San Jose’s largest school district will sue the Santa Clara County Office of Education over an allegedly illegal land-use exemption to pave the way for a private charter school. The San Jose Unified School District Board of Trustees last week unanimously voted to sue the county office because it granted a zoning exemption to build the eighth Rocketship charter school in the region.
Problem is, that move may not have been entirely lawful. Only school districts can waive local zoning requirements, SJUSD Superintendent Vincent Matthews says.
“This lawsuit is not a statement against the growth of charter schools in the county,” Matthews writes in a statement going before the county board Wednesday. (See the last letter in the link.)
“Rather, we are deeply concerned about the county board exercising a power that it does not have under the law and the impact on both families and the ability of school districts throughout the county to plan their communities.”
SJUSD trustees granted two charter school openings on the same night they agreed to go ahead with the lawsuit. So it’s nothing against the charter school model in SJUSD, Matthews notes. The school district serves more than 32,000 students in 42 schools from Almaden to downtown San Jose.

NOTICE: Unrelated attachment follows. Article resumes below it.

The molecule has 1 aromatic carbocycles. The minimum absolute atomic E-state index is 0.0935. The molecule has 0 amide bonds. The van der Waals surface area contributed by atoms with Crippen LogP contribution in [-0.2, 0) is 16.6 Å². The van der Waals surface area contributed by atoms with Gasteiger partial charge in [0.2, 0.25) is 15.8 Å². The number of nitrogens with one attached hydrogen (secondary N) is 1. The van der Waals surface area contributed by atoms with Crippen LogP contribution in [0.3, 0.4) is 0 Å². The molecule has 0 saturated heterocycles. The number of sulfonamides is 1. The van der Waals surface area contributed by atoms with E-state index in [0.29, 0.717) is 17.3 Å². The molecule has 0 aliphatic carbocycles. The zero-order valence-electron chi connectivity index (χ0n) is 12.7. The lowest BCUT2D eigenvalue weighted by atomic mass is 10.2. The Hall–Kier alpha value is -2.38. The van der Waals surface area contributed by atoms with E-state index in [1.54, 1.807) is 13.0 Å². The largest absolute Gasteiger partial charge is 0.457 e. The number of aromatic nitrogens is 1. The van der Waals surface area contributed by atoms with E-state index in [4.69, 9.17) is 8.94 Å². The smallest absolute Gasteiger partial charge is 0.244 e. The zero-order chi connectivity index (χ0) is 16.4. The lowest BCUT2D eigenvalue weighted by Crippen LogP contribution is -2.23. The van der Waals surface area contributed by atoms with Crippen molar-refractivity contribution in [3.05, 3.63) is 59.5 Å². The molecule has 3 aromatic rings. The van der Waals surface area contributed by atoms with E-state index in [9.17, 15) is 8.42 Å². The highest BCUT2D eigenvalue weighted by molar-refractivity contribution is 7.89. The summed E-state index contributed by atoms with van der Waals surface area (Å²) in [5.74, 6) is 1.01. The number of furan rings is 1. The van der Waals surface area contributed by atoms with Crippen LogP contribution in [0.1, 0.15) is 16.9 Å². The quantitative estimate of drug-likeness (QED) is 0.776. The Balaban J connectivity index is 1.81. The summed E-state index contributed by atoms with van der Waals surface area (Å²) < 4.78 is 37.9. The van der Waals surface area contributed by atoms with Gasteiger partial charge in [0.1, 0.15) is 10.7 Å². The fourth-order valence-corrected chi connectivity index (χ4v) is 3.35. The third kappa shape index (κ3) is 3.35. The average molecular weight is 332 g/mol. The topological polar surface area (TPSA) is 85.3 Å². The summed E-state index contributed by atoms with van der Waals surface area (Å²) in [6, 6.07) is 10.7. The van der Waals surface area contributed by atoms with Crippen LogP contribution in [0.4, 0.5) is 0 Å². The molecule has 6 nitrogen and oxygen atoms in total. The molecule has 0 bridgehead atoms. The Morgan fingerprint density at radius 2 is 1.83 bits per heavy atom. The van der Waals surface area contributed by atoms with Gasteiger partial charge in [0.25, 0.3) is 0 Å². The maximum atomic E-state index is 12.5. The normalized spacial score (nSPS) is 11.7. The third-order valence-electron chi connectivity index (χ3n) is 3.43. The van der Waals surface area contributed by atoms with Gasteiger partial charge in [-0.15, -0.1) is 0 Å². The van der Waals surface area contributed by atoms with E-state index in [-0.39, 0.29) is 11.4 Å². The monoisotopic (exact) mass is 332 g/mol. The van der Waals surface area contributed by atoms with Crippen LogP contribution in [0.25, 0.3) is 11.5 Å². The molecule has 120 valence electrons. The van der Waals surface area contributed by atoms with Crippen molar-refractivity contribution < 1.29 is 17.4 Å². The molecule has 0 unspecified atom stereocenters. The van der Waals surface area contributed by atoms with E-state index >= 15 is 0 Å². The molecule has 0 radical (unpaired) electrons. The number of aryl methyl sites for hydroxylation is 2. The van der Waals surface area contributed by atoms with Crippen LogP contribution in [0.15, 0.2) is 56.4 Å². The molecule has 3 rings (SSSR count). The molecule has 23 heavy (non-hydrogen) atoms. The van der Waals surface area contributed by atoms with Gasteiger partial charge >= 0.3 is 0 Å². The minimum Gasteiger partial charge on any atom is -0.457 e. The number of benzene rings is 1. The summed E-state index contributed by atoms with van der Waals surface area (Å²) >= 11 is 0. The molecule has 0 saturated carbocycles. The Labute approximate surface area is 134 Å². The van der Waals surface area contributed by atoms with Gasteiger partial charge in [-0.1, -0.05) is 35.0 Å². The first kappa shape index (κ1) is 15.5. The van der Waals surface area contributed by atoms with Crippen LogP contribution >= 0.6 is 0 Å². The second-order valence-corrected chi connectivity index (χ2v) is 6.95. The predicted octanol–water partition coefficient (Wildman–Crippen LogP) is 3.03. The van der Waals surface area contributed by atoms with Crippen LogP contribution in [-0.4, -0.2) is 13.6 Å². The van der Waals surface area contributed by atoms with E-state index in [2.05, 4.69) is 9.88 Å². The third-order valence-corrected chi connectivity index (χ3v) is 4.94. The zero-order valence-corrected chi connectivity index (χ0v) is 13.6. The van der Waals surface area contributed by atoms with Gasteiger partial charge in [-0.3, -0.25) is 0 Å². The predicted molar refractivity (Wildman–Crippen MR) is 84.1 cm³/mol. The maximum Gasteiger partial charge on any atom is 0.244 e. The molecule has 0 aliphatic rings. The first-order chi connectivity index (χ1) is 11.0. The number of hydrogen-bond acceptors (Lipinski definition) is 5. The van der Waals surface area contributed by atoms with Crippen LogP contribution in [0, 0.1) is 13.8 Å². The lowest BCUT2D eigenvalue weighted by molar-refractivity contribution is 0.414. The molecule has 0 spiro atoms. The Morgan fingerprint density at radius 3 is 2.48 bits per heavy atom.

“The purpose of the lawsuit is to ask the court to correct the county board’s unlawful exercise of powers that are specifically limited to school districts,” Matthews writes. “The zoning exemption is an important part of sensible and orderly planning of school sites in our communities. The county board cannot set a precedent for usurping this power from the school districts.”
Then there’s that whole thing about the toxicity of the site, a topic that bubbled up at a January board meeting.
Other items of note on the Santa Clara County Board of Education agenda for February 20, 2013:
• Even though school-funding Prop. 30 passed last fall, some local school districts still saw budget gaps this year and into the next. The county will consider a move to grant up to $5 million in short-term “bridge loans” in case they’re needed in the next budget cycle.
• A $29,000 proposed study would find out how the county can maximize funding by combining some of its school districts. Private firm School Services of California will review five options for district reorganizations if trustees agree to pay the consulting costs.
• Trustees are poised to pay off $9.2 million of bond debt in one fell swoop instead of dragging out payments for years. Paying it all off would save the school district about $1.2 million a year in interest.